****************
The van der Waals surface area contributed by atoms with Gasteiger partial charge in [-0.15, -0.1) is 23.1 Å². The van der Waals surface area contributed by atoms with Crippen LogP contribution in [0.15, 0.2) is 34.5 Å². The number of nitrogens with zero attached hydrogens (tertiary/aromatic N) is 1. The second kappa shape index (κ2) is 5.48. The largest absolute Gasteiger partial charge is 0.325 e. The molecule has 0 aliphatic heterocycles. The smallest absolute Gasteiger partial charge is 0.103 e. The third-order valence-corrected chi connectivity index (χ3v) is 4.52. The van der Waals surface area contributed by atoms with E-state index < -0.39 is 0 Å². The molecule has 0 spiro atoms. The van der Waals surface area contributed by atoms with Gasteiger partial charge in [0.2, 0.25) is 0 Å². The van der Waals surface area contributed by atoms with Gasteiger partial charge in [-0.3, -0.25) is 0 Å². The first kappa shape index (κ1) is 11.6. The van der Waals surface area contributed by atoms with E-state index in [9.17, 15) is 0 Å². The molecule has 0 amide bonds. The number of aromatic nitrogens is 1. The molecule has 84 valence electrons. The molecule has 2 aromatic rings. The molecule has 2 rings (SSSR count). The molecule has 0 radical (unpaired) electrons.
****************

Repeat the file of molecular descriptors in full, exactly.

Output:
The van der Waals surface area contributed by atoms with Gasteiger partial charge in [-0.15, -0.1) is 23.1 Å². The van der Waals surface area contributed by atoms with Crippen LogP contribution in [0.15, 0.2) is 34.5 Å². The number of nitrogens with zero attached hydrogens (tertiary/aromatic N) is 1. The second kappa shape index (κ2) is 5.48. The largest absolute Gasteiger partial charge is 0.325 e. The molecule has 0 aliphatic heterocycles. The smallest absolute Gasteiger partial charge is 0.103 e. The third-order valence-corrected chi connectivity index (χ3v) is 4.52. The van der Waals surface area contributed by atoms with E-state index < -0.39 is 0 Å². The molecule has 0 spiro atoms. The van der Waals surface area contributed by atoms with Gasteiger partial charge in [0.2, 0.25) is 0 Å². The van der Waals surface area contributed by atoms with Gasteiger partial charge in [-0.3, -0.25) is 0 Å². The first kappa shape index (κ1) is 11.6. The van der Waals surface area contributed by atoms with E-state index in [9.17, 15) is 0 Å². The molecule has 0 amide bonds. The number of aromatic nitrogens is 1. The molecule has 84 valence electrons. The molecule has 2 aromatic rings. The molecule has 2 rings (SSSR count). The molecule has 0 radical (unpaired) electrons.